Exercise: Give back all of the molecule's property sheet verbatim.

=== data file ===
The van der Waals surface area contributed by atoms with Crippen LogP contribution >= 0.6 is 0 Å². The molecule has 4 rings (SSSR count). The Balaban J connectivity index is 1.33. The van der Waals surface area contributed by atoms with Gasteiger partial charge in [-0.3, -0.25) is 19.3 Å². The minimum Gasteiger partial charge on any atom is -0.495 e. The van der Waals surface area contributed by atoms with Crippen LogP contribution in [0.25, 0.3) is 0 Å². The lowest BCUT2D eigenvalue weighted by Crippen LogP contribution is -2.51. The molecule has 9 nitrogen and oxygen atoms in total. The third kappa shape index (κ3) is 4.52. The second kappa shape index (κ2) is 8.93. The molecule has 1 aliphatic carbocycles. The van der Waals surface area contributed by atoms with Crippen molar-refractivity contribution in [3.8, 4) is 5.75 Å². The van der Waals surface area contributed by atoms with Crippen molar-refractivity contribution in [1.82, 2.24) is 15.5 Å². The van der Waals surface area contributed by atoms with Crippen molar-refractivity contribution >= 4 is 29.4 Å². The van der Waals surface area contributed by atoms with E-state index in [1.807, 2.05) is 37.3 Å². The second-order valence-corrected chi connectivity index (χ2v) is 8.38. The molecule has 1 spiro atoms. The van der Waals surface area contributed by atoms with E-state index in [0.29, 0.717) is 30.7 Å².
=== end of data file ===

The van der Waals surface area contributed by atoms with Crippen LogP contribution >= 0.6 is 0 Å². The molecule has 4 rings (SSSR count). The Balaban J connectivity index is 1.33. The van der Waals surface area contributed by atoms with Gasteiger partial charge in [-0.3, -0.25) is 19.3 Å². The minimum Gasteiger partial charge on any atom is -0.495 e. The van der Waals surface area contributed by atoms with Crippen LogP contribution in [0.25, 0.3) is 0 Å². The lowest BCUT2D eigenvalue weighted by Crippen LogP contribution is -2.51. The molecule has 9 nitrogen and oxygen atoms in total. The third kappa shape index (κ3) is 4.52. The second kappa shape index (κ2) is 8.93. The molecule has 1 aliphatic carbocycles. The van der Waals surface area contributed by atoms with Crippen molar-refractivity contribution in [3.8, 4) is 5.75 Å². The van der Waals surface area contributed by atoms with Crippen molar-refractivity contribution in [1.82, 2.24) is 15.5 Å². The van der Waals surface area contributed by atoms with Crippen molar-refractivity contribution >= 4 is 29.4 Å². The van der Waals surface area contributed by atoms with E-state index in [1.807, 2.05) is 37.3 Å². The second-order valence-corrected chi connectivity index (χ2v) is 8.38. The molecule has 1 spiro atoms. The van der Waals surface area contributed by atoms with E-state index in [0.29, 0.717) is 30.7 Å².